Patients were provided training, supervision, and consultation by primary care physicians and hypertension specialists.

At the month 48 follow-up visit, the participants were assessed by neurologists who were blinded to randomization assignments. Neurologists did a variety of tests and assessments including collecting data on the patient’s medical and psychiatric history and risk factors for dementia, as well as neurologic assessment using the Mini-Mental State Examination, the Functional Activities Questionnaire, and the Quick Dementia Rating System.

The primary outcome was all-cause dementia, defined according to recommendations from the National Institute on Aging-Alzheimer’s Association workgroups on diagnostic guidelines for Alzheimer’s disease.

Secondary outcomes included CIND, a composite outcome of dementia or CIND, and a composite of dementia or deaths.

The final diagnosis of all-cause dementia or CIND was made by an expert adjudication panel blinded to the intervention assignment.

At 48 months, 91.3% of patients completed the follow-up for clinical outcomes. Participants were an average of 63 years of age, 61% were female, and 23% had less than a primary school education, He noted.

The net group differences in systolic and diastolic BP reduction were 22 and 9.3 mm Hg, respectively (P < .0001).

Significant differences were also seen between the groups in the primary outcome of all-cause dementia, as well as secondary outcomes of CIND, dementia or cognitive impairment, or dementia or deaths.

Serious adverse events were more common in the usual care group, and there was no difference between groups in the occurrence of falls or syncope.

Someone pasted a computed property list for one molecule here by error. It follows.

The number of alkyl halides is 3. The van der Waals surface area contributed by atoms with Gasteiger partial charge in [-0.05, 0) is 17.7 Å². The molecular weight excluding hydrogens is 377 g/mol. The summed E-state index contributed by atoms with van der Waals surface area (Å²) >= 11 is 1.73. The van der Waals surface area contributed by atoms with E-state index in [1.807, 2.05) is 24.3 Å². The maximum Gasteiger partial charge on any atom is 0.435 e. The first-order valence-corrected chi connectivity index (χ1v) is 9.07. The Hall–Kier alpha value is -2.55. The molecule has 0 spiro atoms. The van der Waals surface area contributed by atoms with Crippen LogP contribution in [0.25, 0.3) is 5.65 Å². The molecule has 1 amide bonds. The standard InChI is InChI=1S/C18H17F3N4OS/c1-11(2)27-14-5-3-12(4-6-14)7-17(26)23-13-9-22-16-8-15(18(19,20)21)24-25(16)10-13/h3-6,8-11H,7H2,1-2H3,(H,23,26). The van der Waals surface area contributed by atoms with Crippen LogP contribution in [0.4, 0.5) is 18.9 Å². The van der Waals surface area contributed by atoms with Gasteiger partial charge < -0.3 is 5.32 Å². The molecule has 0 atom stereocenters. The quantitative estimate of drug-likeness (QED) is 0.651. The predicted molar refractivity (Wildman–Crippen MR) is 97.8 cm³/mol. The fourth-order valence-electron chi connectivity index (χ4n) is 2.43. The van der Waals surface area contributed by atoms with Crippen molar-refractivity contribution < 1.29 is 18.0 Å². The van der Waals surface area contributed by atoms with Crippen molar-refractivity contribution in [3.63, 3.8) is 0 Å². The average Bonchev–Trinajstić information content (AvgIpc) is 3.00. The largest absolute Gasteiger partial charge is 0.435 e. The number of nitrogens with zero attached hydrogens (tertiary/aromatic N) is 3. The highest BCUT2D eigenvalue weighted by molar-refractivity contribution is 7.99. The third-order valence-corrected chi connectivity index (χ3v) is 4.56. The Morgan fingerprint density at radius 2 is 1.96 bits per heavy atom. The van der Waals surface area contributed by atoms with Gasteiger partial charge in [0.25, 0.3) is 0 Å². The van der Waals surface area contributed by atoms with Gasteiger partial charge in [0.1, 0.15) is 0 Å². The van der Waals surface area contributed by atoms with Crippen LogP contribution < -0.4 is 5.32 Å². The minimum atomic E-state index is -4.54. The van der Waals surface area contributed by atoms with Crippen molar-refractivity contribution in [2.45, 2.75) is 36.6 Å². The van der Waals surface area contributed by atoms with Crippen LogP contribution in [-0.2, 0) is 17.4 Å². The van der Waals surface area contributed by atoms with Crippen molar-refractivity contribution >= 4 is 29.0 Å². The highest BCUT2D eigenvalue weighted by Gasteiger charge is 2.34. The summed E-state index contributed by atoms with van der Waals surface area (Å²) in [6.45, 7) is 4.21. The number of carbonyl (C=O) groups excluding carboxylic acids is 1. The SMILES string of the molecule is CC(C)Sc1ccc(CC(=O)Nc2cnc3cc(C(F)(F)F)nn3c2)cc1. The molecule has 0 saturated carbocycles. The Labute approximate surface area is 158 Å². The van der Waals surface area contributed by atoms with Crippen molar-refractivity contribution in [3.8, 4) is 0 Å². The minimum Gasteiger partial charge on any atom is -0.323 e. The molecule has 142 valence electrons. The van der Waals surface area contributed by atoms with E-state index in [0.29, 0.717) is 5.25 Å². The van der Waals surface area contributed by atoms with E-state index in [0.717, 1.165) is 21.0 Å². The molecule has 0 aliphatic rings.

CRHCP: Primary, Secondary, and Safety Outcomes
Endpoint Intensive BP Lowering Usual Care Relative Risk (95% CI) P value
N Rate Per Year (%) N Rate Per Year (%)
Primary Outcome 668 1.12 734 1.31 0.85 (0.76 – 0.95) .0035
CIND 2506 4.19 2808 5.02 0.84 (0.80 – 0.87) < .0001
Dementia or Cognitive Impairment 3174 5.31 3542 6.34 0.84 (0.81 – 0.87) < .0001
Dementia or Deaths 1908 3.04 2092 3.54 0.86 (0.81 – 0.92) < .0001
Serious Adverse Event 6201 9.16 6329 9.86 0.94 (0.91 – 0.98) .0006
Falls Requiring Medical Care 166 0.25 157 0.24 1.01 (0.80 – 1.28) .92
Syncope Requiring Medical Care 127 0.19 102 0.16 1.20 (0.87 – 1.66) .27

The effect was consistent across subgroups, He said, including age, sex, education, cigarette smoking, body mass index, systolic BP, and fasting plasma glucose at baseline.

First Definitive Evidence

Invited discussant for the trial, Daniel W. Jones, MD, University of Mississippi Medical Center, Jackson, and past president of the AHA, pointed out that previous results from CRHCP on cardiovascular outcomes, reported earlier this year in The Lancet, showed that, similar to results of the large SPRINT trial, lowering systolic BP to a goal of less than 130 mm Hg reduced a composite endpoint of MI, stroke, heart failure requiring hospitalization, and cardiovascular disease death over the 36-month follow-up.

The SPRINT findings also suggested a possible reduction in dementia, Jones said.

Now, in these new CRHCP results, “there was a clear benefit for intensive BP control in reducing risk for dementia and cognitive dysfunction,” he said. “This is, importantly, the first definitive evidence of dementia risk reduction demonstrated in a randomized controlled clinical trial. This outcome supports observational data that shows a strong relationship between BP and dementia.”

Since it is the first of its kind though, replication of the results will be important, he noted.

The study also showed that the intervention, using minimally trained village doctors, sustained BP control for 48 months. “This model could be used in any setting with modifications, including in the United States,” Jones said.

The study was supported by the Ministry of Science and Technology of China; US investigators did not receive financial support from this study. The researchers and Jones have disclosed no relevant financial relationships.

American Heart Association (AHA) Scientific Sessions 2023. Presented November 11, 2023.